3. It’s a shame, there is a top-drawer driver in Romain, but it just seems impossible to get it to appear for any length of time… I think he’d do a hell of a lot better spending a season at 90%, just get into Q3 every Saturday, finish in the points every Sunday and work it up from there… Because it seems to be when he is on the limit that it all falls apart (literally, often).

    1. Yeah i can understand that @joeypropane , but can we make a better case for Hulkenberg, who is the person I think of immediatly when i read your comment ? GP2 champion, spades of talent, but in Hulk’s case no flashes during races which can bring a podium in the right setting (Gro did so in 3 different cars).

      1. No I agree! I’m a big Hulk fan, and it’s pained me to see all those real, solid podium opportunities fall away from him (usually by his own fault). I accept now that he will never be “tier 1”, but he is in a little performance bubble in my personal metrics – more reliable than the likes of Grosjean, Ocon and K-Mag / faster than the likes of Perez, Bottas and Sainz… But not by a big enough margin in either category to really warrant a top seat (unfortunately).

        Next year will really make or break him imo. If he matches, or beats, Ricciardo, he’ll put himself back in contention again… But I don’t see it happening.

      2. in Hulk’s case no flashes during races which can bring a podium in the right setting

        I can think of 2 races off the top of my head: Brazil 2012, a race he was likely to win until he collided with Hamilton. And Brazil 2016, where he was running in 4th place when a puncture forced him to pit behind the Safety Car (3rd was on the table, as Verstappen’s strategy almost ruined his race, so that he barely managed to snatch 3rd place from Pérez, who had been clearly slower than Hülkenberg throughout the race).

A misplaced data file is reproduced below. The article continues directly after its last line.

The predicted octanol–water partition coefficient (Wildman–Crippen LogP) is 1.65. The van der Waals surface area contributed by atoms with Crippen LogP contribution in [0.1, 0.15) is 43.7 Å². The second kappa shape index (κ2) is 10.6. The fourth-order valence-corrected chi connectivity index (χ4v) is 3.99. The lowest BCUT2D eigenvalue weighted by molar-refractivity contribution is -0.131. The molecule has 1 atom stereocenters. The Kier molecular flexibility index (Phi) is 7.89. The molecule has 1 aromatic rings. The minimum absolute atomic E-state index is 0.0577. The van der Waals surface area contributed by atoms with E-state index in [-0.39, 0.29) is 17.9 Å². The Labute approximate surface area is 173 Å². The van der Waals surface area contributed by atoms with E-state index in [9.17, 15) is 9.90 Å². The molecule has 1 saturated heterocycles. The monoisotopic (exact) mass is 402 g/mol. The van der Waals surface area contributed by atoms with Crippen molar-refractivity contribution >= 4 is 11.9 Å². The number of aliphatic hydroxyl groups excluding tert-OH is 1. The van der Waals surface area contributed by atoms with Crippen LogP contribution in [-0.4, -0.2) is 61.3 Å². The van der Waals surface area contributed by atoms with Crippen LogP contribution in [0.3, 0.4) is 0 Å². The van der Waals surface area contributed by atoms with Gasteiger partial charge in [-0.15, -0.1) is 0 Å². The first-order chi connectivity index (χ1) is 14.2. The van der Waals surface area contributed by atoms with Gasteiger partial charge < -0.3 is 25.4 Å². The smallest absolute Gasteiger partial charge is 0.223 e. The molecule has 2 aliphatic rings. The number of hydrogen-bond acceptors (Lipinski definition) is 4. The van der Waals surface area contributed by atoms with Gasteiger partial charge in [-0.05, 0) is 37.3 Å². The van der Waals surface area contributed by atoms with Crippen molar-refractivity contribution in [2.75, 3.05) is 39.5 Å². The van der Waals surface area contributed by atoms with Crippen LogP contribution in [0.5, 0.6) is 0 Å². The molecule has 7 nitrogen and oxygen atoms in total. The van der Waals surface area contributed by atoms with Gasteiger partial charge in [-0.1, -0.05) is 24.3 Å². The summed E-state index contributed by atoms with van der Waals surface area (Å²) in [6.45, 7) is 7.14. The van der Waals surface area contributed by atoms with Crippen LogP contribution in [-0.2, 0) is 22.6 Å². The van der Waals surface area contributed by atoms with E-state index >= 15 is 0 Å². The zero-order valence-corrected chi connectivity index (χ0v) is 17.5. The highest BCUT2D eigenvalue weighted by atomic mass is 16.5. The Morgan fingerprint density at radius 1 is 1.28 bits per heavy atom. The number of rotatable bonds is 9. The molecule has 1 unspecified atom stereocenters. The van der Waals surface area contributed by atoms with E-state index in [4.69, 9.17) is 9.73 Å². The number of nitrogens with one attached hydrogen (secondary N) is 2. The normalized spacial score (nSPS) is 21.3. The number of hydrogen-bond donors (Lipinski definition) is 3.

Also, I don’t consider a handful of podium finishes (or the lack thereof) to be a meaningful indication for a driver’s performance if he doesn’t have a car that’s regularly capable of fighting for podiums. Grosjean had a car that was podium material in most races in 2012 and 2013, so it’s only natural that he scored a few. But most of the time, when a driver finishes on the podium despite not having a car that’s quick enough, it’s a matter of luck. Sometimes, an extraordinary performance in a midfield car with plenty of overtakes, unusually good tyre management and lap times that are consistently a second quicker than the team mate’s is rewarded with 7th place. And sometimes, a so-so performance in a hectic race disrupted by accidents and Safety Cars inexplicably ends on the podium.
        Stroll has a podium, Pérez a few, Grosjean had a surprise podium in 2015, Magnussen finished on the podium in his very first race.